Army secretly limited the number of ethnic minority recruits

The recruitment of non-white soldiers was held back for decades under a secret policy of quotas to ensure that no Army unit became dominated by recruits from ethnic minority backgrounds, it emerged today.

Army medical officers were instructed to make a note of all new recruits who did not have North European facial features, according to files released under the Freedom of Information Act.

Medical staff were told to secretly record details of “Asiatic or Negroid features” as part of a policy of “quota restrictions” which was regarded as so sensitive that not even ministers were told of its existence.

A briefing paper from November 1972, written for the Adjutant General of the Army and marked “Personal – in confidence”, said: “Officially, we state that we do not keep statistics of coloured soldiers.

“In fact we do have a record, resulting from a description put on the attestation paper by the medical officer of the features of the recruit eg, north European, Mediterranean, Asiatic, African or Negroid, others etc.”

Anyone identified as having non-north European facial features was designated “D factor”, which was used to restrict the number of ethnic minority personnel serving in a unit.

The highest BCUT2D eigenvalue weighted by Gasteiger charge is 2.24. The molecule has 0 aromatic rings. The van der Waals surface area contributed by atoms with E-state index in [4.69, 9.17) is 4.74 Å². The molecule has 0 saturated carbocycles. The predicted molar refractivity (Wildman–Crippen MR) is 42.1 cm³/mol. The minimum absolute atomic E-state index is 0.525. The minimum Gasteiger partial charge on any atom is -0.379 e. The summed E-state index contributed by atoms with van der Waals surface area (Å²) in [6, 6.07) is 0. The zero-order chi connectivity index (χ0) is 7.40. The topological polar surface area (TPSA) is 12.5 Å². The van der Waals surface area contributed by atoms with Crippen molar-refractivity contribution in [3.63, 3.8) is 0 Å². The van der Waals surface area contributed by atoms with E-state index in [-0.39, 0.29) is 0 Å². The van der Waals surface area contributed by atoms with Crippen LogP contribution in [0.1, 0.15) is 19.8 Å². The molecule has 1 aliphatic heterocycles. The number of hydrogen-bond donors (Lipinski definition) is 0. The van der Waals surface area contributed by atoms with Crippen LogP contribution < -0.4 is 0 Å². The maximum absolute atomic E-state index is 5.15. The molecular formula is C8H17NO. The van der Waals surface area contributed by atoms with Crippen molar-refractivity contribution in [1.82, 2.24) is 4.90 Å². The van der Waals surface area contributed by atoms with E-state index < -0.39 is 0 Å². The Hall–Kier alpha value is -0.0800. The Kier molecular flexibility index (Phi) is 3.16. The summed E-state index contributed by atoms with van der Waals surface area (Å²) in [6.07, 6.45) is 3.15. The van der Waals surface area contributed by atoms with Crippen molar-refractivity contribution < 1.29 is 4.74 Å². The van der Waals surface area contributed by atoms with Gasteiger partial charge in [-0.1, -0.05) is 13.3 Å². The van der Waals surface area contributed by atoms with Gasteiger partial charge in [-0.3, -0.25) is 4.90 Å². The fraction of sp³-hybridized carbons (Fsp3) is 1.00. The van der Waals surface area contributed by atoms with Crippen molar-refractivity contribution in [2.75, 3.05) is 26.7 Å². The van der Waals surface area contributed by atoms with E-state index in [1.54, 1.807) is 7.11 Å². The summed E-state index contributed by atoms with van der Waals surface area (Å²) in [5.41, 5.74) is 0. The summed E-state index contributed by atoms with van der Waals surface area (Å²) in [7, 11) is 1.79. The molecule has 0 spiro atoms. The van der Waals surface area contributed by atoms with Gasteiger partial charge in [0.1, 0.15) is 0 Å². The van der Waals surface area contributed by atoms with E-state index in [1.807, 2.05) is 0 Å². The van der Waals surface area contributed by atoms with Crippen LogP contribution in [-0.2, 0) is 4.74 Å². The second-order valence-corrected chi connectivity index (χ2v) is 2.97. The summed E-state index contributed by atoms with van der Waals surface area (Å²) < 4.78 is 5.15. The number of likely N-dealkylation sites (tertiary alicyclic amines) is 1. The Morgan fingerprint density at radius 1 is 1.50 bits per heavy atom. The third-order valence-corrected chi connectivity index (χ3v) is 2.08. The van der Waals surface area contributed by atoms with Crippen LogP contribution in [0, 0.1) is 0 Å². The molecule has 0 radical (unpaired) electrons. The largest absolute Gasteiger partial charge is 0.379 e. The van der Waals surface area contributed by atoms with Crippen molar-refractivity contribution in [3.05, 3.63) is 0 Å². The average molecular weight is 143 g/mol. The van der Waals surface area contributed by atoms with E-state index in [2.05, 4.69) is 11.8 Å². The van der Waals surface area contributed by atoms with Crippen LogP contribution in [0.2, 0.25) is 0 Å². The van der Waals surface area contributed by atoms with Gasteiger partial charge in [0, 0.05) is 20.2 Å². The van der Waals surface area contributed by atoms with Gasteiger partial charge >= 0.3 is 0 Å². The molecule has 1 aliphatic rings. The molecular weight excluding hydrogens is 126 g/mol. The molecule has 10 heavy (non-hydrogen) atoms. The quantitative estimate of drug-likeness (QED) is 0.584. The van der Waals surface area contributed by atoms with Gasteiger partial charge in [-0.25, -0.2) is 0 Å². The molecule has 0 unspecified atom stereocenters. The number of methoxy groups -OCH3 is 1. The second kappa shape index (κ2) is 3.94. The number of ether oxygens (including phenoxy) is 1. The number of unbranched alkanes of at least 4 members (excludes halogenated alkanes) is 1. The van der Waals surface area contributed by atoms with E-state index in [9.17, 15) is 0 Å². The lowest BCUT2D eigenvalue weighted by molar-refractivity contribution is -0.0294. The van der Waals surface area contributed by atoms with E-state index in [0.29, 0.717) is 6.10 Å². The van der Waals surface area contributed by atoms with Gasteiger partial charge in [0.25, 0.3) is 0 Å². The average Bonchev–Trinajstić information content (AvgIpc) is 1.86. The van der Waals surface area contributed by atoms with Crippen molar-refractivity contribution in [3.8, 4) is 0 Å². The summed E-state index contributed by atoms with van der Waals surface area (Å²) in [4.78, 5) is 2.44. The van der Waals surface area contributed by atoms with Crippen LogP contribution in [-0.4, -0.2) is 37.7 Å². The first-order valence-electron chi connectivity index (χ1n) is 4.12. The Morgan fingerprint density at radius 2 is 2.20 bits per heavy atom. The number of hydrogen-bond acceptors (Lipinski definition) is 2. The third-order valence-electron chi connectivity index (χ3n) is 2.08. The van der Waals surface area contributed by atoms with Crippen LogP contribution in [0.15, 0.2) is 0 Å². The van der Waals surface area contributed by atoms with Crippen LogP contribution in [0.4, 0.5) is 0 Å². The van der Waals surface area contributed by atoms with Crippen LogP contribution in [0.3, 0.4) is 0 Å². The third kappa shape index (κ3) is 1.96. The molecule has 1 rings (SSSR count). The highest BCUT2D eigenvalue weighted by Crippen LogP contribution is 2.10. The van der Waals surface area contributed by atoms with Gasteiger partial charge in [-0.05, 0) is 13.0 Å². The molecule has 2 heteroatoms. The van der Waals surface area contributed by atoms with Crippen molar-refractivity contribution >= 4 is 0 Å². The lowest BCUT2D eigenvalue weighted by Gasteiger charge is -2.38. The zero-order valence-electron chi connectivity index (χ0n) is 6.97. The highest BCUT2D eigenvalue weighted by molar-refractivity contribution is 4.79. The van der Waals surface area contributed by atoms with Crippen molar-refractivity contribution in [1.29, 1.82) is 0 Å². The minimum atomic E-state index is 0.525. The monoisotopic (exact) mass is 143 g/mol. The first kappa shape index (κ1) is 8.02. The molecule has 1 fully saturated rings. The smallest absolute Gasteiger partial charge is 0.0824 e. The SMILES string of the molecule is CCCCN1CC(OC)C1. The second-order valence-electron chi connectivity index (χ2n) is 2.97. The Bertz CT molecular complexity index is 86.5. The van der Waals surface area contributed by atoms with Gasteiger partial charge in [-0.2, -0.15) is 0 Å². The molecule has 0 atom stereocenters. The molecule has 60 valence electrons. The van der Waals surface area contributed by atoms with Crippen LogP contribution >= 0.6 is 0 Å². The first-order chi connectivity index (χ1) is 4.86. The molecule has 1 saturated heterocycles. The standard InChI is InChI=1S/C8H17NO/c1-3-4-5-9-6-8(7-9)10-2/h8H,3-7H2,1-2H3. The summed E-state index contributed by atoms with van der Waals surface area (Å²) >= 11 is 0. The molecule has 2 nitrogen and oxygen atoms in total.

The papers also show that medical officers were given considerable latitude in deciding which individuals should be classified as “D factor”.

It could be extended to someone of Mediterranean appearance or even a “swarthy Frenchman”.

Files reveal that the policy began in the 1960s and was still being pursued in 1976.

A spokesman for the Ministry of Defence, speaking to the Independent, was unable to say exactly when the policy of quotas ended, only that “the Army is an equal opportunities employer”.

Last June, the current adjutant general, Lieutenant General Sir Alistair Irwin, told Personnel Today that the Army was trying to target people across every community.

“We need people from every part of the community to come in; they all bring their own qualities,” he said.

“We do not want to be politically correct, we want to be practical – we want a British Army that represents the population of Britain.”

He said the Army was making “endless efforts to get involved” and persuade people of different ages and ethnic back grounds to join up.

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